Ridgway—Across From the Park

[May 2019 | San Juan Silver Stage | By Kathryn R. Burke]
Images, Kathryn R. Burke.

Hartwell Park is where the summer music happens, and the Ridgway Rendezvous on the second weekend in August. At dusk, you can also find free outdoor movies there all summer long. But these are just ‘happenings’, and you don’t have to wait for one to experience some summer excitement. Across the highway from Hartwell is a row of great shops where a lot is happening. And the best part is getting to know the folks you will meet there.

Step up the steps to the boardwalk. Start at the east end and visit Lupita’s Bizarre Bazaar. Susan Baker’s shop has been there the longest, and it has a long history of year-round visitors looking for the unique and unusual. She’s got everything in there from jewelry and clothing to furniture and kitchen gadgets. For kids, there are games and toys. Half the people in Western Colorado have one of her humorous magnets on their fridge. People come from miles around just to buy her clever greeting cards. Allow time to browse. You’ll need it.

A couple doors west is Ridgway Wrench. Nate Miller is the newest tenant on the boardwalk. He fixes, racesand rents bikes. “I’ve always been around bikes,” he said. “I grew up on Nantucket and started working in a shop there.” Since then, he has gone on to work in several other shops, and now, has his own here in Ridgway. His specialty is mountain bikes, but he works on everything from around-town road bikes to high-end tri-bikes. Nate also competes in single-speed world championships and Ridgway’s annual RAT Race. He invites you to join him. The race is June 8th—a 34-mile trail from town to CR 10, by Second Chance. Be warned, though. You’d better be ready. Nate won it two years in a row and he’s planning on winning it again this year.

Next stop is Art by the Park. This isn’t the first Ridgway gallery for owners, Suzzane Ulrich and her husband, Larry. When they first moved here from New York, they opened Sunrise Southwest, a gallery on the other side of the park, near True Grit. Suzanne has a flair for exhibiting southwestern art. Inside Art by the Park you will find paintings, clothing, jewelry, greeting cards, and art by regional and local artists.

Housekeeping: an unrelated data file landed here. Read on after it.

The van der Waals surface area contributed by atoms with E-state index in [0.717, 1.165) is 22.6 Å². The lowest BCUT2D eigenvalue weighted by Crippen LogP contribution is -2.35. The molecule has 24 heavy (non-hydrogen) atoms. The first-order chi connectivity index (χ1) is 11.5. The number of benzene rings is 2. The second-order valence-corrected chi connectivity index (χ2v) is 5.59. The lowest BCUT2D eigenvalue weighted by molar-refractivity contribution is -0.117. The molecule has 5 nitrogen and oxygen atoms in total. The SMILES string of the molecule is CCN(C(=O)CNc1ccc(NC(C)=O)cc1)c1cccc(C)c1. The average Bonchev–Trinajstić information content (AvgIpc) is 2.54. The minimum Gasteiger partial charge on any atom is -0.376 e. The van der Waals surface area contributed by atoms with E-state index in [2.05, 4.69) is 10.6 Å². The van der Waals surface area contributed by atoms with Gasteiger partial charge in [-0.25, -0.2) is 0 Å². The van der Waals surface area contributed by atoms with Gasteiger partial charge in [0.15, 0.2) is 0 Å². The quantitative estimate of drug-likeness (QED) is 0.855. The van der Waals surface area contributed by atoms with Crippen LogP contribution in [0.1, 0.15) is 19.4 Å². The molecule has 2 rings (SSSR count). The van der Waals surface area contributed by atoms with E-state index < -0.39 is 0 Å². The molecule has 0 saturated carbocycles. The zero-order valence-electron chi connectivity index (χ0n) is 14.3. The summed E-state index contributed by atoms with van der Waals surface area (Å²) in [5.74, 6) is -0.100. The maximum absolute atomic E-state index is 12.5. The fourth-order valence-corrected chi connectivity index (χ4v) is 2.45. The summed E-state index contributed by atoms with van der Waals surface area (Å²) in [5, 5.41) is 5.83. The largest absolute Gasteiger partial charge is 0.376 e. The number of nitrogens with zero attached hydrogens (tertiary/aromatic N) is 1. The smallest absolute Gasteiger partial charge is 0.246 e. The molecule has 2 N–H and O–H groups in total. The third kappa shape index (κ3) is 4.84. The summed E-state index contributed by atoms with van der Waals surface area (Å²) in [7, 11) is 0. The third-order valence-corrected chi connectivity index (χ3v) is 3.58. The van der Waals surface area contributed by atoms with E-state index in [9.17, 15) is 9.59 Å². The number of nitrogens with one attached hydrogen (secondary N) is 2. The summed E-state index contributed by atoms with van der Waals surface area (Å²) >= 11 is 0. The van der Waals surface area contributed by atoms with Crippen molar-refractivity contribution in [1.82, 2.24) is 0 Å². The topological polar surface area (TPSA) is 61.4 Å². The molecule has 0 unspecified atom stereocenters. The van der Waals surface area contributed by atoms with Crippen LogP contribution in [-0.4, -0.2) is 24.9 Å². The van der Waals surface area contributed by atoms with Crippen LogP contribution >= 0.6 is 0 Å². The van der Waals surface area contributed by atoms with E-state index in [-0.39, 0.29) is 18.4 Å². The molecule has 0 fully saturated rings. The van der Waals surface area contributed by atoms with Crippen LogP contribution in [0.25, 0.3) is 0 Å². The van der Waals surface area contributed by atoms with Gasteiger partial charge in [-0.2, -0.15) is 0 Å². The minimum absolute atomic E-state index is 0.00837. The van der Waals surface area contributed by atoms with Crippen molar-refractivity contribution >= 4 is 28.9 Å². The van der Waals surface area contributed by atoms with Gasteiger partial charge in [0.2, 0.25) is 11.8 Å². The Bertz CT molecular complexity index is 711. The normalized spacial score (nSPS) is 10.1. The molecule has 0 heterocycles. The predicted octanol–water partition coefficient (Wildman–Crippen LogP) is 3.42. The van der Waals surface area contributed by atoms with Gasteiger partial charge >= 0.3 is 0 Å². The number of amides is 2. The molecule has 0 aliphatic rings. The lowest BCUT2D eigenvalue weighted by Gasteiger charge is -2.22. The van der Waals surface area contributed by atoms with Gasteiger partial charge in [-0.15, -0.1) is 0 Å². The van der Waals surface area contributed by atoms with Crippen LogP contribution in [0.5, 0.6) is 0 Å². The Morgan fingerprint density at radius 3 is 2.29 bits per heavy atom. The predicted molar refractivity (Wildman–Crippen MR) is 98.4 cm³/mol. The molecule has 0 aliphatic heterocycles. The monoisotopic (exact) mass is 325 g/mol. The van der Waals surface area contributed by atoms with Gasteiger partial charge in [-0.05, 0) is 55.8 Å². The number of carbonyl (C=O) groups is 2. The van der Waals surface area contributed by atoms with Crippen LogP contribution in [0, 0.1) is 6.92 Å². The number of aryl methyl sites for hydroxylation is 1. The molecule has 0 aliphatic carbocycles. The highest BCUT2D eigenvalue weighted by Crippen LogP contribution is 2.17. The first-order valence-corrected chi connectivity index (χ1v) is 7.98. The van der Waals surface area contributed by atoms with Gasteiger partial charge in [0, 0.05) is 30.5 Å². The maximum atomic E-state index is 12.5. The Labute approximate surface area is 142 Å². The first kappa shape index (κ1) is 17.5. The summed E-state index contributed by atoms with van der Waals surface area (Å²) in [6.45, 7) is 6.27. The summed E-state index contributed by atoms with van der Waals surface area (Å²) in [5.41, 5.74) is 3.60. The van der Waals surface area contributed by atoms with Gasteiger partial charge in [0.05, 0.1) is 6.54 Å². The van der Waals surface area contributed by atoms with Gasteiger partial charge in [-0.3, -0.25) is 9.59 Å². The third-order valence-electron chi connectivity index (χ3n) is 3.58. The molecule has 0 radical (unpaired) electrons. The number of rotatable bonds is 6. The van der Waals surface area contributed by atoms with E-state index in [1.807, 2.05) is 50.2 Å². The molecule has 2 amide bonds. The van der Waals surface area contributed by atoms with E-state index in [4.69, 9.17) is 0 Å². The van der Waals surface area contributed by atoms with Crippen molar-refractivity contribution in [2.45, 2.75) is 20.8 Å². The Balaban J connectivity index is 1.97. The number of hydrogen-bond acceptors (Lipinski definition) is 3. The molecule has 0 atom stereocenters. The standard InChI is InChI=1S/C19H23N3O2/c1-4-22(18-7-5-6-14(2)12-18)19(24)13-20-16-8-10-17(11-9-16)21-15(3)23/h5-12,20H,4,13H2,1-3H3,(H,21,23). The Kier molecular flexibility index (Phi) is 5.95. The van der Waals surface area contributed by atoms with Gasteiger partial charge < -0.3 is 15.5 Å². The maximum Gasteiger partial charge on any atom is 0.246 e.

Suzy Ulrich, Cafe Ridgway

Last stop, next door, is the ice cream shop, Café Ridgway Open year-round, it is run by Suzanne’s daughter, Suzy. She carries specialty ice creams in ‘small batches’, so they are always fresh, served in a bowl, sugar cone, or waffle cone. The shop offers an extensive menu of sundaes, shakes, Italian sodas, and floats. “You can do endless things with floats,” she says. Café Ridgway is open year-round, seven days a week, from mid-June into the fall (and shorter hours in winter).

Why did she open the shop, and how does she feel about it? “It’s delightful,” Suzy says. “I love being part of the community, seeing people come in, making them happy.”

Tracy Hill

Tracy Hill


Tracy Hill

National High School Hall of Famer


Story by Kathryn R. Burke

Tracy Hill[Nucla, Colo. October 16, 2012] Tracy Hill made Colorado basketball history while playing for Ridgway High School (where her father still coaches today) She was top scorer between 1980 and 1983, setting the record for career points scored She set 21 state marks; 17 still stand. Hill went on to play at university, then played professionally in Australia where she was named Tasmania Player of the Year. She returned to Nucla to coach, guiding her team to the 1998 team title. She lives in Nucla today with her husband, the school’s athletic director, and her seven-year old son. Hill is working on her PhD in Education.